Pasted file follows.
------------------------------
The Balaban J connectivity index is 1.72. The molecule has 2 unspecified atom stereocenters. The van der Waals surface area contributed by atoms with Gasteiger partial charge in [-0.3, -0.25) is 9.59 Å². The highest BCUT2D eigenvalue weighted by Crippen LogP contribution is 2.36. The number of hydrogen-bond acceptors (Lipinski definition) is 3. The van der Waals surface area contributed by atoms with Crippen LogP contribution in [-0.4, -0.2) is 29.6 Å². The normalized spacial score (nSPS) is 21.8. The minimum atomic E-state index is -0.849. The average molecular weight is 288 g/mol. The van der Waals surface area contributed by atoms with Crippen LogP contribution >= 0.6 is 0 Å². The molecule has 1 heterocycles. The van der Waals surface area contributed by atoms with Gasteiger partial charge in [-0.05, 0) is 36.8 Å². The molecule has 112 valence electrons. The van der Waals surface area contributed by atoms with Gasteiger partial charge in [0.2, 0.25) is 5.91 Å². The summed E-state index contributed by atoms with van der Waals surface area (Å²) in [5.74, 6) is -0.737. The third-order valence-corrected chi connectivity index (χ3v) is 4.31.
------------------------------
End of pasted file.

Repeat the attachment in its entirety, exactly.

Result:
The Balaban J connectivity index is 1.72. The molecule has 2 unspecified atom stereocenters. The van der Waals surface area contributed by atoms with Gasteiger partial charge in [-0.3, -0.25) is 9.59 Å². The highest BCUT2D eigenvalue weighted by Crippen LogP contribution is 2.36. The number of hydrogen-bond acceptors (Lipinski definition) is 3. The van der Waals surface area contributed by atoms with Crippen LogP contribution in [-0.4, -0.2) is 29.6 Å². The normalized spacial score (nSPS) is 21.8. The minimum atomic E-state index is -0.849. The average molecular weight is 288 g/mol. The van der Waals surface area contributed by atoms with Crippen LogP contribution >= 0.6 is 0 Å². The molecule has 1 heterocycles. The van der Waals surface area contributed by atoms with Gasteiger partial charge in [-0.05, 0) is 36.8 Å². The molecule has 112 valence electrons. The van der Waals surface area contributed by atoms with Gasteiger partial charge in [0.2, 0.25) is 5.91 Å². The summed E-state index contributed by atoms with van der Waals surface area (Å²) in [5.74, 6) is -0.737. The third-order valence-corrected chi connectivity index (χ3v) is 4.31.